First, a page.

Personal injury lawyer and Director of Macks Solicitors, Anthony McCarthy, discusses one of the perils of the winter months – potholes.December 24, 2014
The Problem with Potholes
This is the season of goodwill. It’s a time for celebration and making merry.
There are, however, some downsides to the festive season. Drunken behaviour increases as do the length of queues in shops. There is another menace which has become all too prevalent during the winter months which is the problem of potholes.
The blight of potholes on our roads has caused misery to drivers, cyclists, pedestrians and highway authorities up and down the land.
It is estimated that around £750 million of damage was caused to cars last year by the 200,000 or so potholes in the United Kingdom.
As well as causing damage to cars, potholes can also cause injury to pedestrians who trip over them and cyclists who come off their bikes because of them.
The repair of potholes has become a surprisingly hot political issue. A poll by the AA found that 91% of people would back a political party that promised to fix potholes compared to 85% who would back a party that would cut fuel duty. The damage caused by potholes has certainly had an impact on the general public.
What causes winter potholes?
Winter potholes happen when snow and ice melt in seasonal freeze-thaw cycles. When the snow and ice thaws it seeps into the roads through cracks. When the temperatures drop, and the water freezes again, it turns into ice and expands causing the road to rise. The continuing freezing and thawing process weakens the underlying structure of the road and this, together with the weight of traffic which continues to disturb the area, creates the potholes.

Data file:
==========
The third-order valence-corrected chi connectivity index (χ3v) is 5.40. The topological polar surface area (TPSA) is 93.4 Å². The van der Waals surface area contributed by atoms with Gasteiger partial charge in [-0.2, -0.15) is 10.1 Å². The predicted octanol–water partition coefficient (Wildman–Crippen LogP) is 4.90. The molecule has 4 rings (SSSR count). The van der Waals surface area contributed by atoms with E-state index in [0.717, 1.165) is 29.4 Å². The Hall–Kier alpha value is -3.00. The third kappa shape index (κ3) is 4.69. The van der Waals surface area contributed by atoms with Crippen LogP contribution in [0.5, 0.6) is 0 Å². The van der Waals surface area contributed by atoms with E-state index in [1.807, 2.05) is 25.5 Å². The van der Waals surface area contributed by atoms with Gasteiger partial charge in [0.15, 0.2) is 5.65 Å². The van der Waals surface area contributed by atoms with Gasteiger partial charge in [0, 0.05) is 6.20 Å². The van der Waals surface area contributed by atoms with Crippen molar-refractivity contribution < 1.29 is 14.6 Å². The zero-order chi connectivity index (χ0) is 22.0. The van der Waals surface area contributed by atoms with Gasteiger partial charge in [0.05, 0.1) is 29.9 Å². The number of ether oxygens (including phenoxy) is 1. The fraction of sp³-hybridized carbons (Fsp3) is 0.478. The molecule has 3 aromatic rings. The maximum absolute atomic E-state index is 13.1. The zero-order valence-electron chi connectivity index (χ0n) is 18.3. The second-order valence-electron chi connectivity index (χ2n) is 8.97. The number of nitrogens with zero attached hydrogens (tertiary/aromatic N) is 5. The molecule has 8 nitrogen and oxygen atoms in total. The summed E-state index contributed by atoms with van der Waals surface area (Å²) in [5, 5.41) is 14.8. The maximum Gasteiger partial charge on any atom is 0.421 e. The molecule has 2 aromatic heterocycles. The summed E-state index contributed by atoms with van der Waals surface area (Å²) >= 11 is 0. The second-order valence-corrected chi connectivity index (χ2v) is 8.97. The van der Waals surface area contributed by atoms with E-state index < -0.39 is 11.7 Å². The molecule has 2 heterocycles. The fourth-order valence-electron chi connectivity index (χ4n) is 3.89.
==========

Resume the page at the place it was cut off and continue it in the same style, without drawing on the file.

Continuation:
Once a pothole starts to form then it can quickly become a lot bigger as the traffic disturbs the pothole and deepens it.
The problem with potholes is difficult to solve because simply patching the pothole with tarmac will not result in a long-term fix. It is very likely that such a remedy would only last for a short period of time.
The increase in potholes has led to damage to wheels, bodywork and suspension of cars and has also led to tripping accident claims which can vary from sprained ankles to more serious fractures of upper limbs and even head injuries.
A possible solution?
In light of the problem caused by potholes there is some welcome news from the Department of Transport. They have announced that £260 million will be spent on fixing potholes around the North East between 2015 and 2021. It is estimated that around 800,000 could be fixed as a result of this investment.
It is unfortunate that the North East will, reportedly, take the least amount of money of the total pot given by the Department of Transport because the allocation is based on road usage. This means that other areas of the UK with larger and busier highway networks will receive more funding.
This additional funding for pothole repairs is very welcome particularly given that, in these times of austerity, funding to local government overall has been reduced dramatically.
It is hoped that the extra money will allow fundamental weakness in the road surface to be addressed so that a more long-term solution can be found to the pothole problem.
Until then road users and pedestrians are advised to be vigilant, to report potholes that are a danger and to take photographs of a pothole, with the dimensions of it shown in the photographs, if it happens to result in damage to your car or bicycle or causes you injury.